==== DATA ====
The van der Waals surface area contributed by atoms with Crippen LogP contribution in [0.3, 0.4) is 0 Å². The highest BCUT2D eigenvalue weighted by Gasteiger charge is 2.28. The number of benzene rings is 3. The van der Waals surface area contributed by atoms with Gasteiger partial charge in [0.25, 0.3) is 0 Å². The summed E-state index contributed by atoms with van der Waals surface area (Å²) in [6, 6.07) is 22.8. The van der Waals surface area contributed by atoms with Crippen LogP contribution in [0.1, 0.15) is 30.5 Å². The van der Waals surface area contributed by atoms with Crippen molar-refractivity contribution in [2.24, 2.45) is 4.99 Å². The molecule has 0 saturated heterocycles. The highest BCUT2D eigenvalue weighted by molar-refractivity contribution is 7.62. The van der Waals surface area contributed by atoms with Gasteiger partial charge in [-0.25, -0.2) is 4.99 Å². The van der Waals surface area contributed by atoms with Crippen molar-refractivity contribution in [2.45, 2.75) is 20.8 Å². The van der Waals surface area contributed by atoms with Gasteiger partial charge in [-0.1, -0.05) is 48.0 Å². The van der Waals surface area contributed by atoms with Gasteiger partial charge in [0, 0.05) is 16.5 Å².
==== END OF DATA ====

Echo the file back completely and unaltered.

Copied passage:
The van der Waals surface area contributed by atoms with Crippen LogP contribution in [0.3, 0.4) is 0 Å². The highest BCUT2D eigenvalue weighted by Gasteiger charge is 2.28. The number of benzene rings is 3. The van der Waals surface area contributed by atoms with Gasteiger partial charge in [0.25, 0.3) is 0 Å². The summed E-state index contributed by atoms with van der Waals surface area (Å²) in [6, 6.07) is 22.8. The van der Waals surface area contributed by atoms with Crippen LogP contribution in [0.1, 0.15) is 30.5 Å². The van der Waals surface area contributed by atoms with Crippen molar-refractivity contribution in [2.24, 2.45) is 4.99 Å². The molecule has 0 saturated heterocycles. The highest BCUT2D eigenvalue weighted by molar-refractivity contribution is 7.62. The van der Waals surface area contributed by atoms with Gasteiger partial charge in [-0.25, -0.2) is 4.99 Å². The van der Waals surface area contributed by atoms with Crippen molar-refractivity contribution in [2.45, 2.75) is 20.8 Å². The van der Waals surface area contributed by atoms with Gasteiger partial charge in [-0.1, -0.05) is 48.0 Å². The van der Waals surface area contributed by atoms with Gasteiger partial charge in [0, 0.05) is 16.5 Å².